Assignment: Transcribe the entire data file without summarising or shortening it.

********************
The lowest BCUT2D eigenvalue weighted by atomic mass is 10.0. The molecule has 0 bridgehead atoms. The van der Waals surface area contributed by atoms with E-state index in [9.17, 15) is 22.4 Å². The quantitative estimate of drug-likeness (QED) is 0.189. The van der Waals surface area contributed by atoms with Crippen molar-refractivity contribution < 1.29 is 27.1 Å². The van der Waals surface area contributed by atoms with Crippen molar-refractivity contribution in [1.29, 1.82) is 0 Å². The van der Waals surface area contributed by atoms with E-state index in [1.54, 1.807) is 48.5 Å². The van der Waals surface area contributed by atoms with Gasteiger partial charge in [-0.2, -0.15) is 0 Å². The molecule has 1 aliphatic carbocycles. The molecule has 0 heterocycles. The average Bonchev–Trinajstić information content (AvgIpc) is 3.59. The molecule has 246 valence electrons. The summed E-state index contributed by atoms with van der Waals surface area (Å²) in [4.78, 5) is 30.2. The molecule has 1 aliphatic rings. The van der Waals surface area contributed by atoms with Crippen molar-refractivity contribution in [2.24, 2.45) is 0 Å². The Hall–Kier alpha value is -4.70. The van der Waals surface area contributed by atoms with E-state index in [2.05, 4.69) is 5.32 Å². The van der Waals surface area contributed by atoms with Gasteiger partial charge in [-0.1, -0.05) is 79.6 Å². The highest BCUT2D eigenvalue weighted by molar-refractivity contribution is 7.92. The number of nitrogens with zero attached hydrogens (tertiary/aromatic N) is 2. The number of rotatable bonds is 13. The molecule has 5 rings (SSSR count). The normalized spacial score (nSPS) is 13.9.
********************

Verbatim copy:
The lowest BCUT2D eigenvalue weighted by atomic mass is 10.0. The molecule has 0 bridgehead atoms. The van der Waals surface area contributed by atoms with E-state index in [9.17, 15) is 22.4 Å². The quantitative estimate of drug-likeness (QED) is 0.189. The van der Waals surface area contributed by atoms with Crippen molar-refractivity contribution < 1.29 is 27.1 Å². The van der Waals surface area contributed by atoms with Crippen molar-refractivity contribution in [1.29, 1.82) is 0 Å². The van der Waals surface area contributed by atoms with E-state index in [1.54, 1.807) is 48.5 Å². The van der Waals surface area contributed by atoms with Gasteiger partial charge in [-0.2, -0.15) is 0 Å². The molecule has 1 aliphatic carbocycles. The molecule has 0 heterocycles. The average Bonchev–Trinajstić information content (AvgIpc) is 3.59. The molecule has 246 valence electrons. The summed E-state index contributed by atoms with van der Waals surface area (Å²) in [4.78, 5) is 30.2. The molecule has 1 aliphatic rings. The van der Waals surface area contributed by atoms with Crippen molar-refractivity contribution in [2.24, 2.45) is 0 Å². The Hall–Kier alpha value is -4.70. The van der Waals surface area contributed by atoms with E-state index in [2.05, 4.69) is 5.32 Å². The van der Waals surface area contributed by atoms with Gasteiger partial charge in [-0.1, -0.05) is 79.6 Å². The highest BCUT2D eigenvalue weighted by molar-refractivity contribution is 7.92. The number of nitrogens with zero attached hydrogens (tertiary/aromatic N) is 2. The number of rotatable bonds is 13. The molecule has 5 rings (SSSR count). The normalized spacial score (nSPS) is 13.9.